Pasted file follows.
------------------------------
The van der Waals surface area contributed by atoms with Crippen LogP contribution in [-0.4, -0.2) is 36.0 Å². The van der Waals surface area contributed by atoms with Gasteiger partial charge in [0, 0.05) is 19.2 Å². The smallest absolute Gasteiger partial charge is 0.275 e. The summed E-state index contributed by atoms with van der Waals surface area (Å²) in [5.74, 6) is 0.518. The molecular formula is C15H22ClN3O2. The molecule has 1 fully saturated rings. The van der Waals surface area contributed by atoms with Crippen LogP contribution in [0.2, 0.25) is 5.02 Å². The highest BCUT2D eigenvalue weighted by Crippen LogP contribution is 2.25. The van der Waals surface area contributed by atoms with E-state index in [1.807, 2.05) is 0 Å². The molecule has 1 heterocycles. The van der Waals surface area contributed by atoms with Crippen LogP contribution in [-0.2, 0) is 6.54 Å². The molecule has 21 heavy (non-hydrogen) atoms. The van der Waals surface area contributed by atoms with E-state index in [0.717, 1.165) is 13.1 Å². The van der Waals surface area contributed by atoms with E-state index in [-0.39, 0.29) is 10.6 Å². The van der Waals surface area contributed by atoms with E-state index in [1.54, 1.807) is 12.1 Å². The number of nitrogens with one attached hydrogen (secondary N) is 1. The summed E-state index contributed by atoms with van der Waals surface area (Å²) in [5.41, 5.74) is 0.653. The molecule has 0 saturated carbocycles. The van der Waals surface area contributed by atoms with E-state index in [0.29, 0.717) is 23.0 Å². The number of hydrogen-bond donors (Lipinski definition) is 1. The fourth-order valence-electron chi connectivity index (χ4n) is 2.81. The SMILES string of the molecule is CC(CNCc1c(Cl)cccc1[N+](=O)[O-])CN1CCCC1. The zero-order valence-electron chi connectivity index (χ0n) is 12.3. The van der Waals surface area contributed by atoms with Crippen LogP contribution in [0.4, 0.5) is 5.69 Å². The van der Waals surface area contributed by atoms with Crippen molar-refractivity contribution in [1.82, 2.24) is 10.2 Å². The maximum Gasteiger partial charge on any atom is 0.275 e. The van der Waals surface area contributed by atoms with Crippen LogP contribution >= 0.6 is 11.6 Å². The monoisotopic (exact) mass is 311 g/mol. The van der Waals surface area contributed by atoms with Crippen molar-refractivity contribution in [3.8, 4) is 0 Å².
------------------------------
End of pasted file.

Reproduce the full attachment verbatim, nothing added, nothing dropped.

The van der Waals surface area contributed by atoms with Crippen LogP contribution in [-0.4, -0.2) is 36.0 Å². The van der Waals surface area contributed by atoms with Gasteiger partial charge in [0, 0.05) is 19.2 Å². The smallest absolute Gasteiger partial charge is 0.275 e. The summed E-state index contributed by atoms with van der Waals surface area (Å²) in [5.74, 6) is 0.518. The molecular formula is C15H22ClN3O2. The molecule has 1 fully saturated rings. The van der Waals surface area contributed by atoms with Crippen LogP contribution in [0.2, 0.25) is 5.02 Å². The highest BCUT2D eigenvalue weighted by Crippen LogP contribution is 2.25. The van der Waals surface area contributed by atoms with E-state index in [1.807, 2.05) is 0 Å². The molecule has 1 heterocycles. The van der Waals surface area contributed by atoms with Crippen LogP contribution in [-0.2, 0) is 6.54 Å². The molecule has 21 heavy (non-hydrogen) atoms. The van der Waals surface area contributed by atoms with E-state index in [0.717, 1.165) is 13.1 Å². The van der Waals surface area contributed by atoms with E-state index in [-0.39, 0.29) is 10.6 Å². The van der Waals surface area contributed by atoms with E-state index in [1.54, 1.807) is 12.1 Å². The number of nitrogens with one attached hydrogen (secondary N) is 1. The summed E-state index contributed by atoms with van der Waals surface area (Å²) in [5.41, 5.74) is 0.653. The molecule has 0 saturated carbocycles. The van der Waals surface area contributed by atoms with E-state index in [0.29, 0.717) is 23.0 Å². The number of hydrogen-bond donors (Lipinski definition) is 1. The fourth-order valence-electron chi connectivity index (χ4n) is 2.81. The SMILES string of the molecule is CC(CNCc1c(Cl)cccc1[N+](=O)[O-])CN1CCCC1. The zero-order valence-electron chi connectivity index (χ0n) is 12.3. The van der Waals surface area contributed by atoms with Crippen LogP contribution in [0.4, 0.5) is 5.69 Å². The van der Waals surface area contributed by atoms with Crippen molar-refractivity contribution in [1.82, 2.24) is 10.2 Å². The maximum Gasteiger partial charge on any atom is 0.275 e. The van der Waals surface area contributed by atoms with Crippen LogP contribution >= 0.6 is 11.6 Å². The monoisotopic (exact) mass is 311 g/mol. The van der Waals surface area contributed by atoms with Crippen molar-refractivity contribution in [3.8, 4) is 0 Å².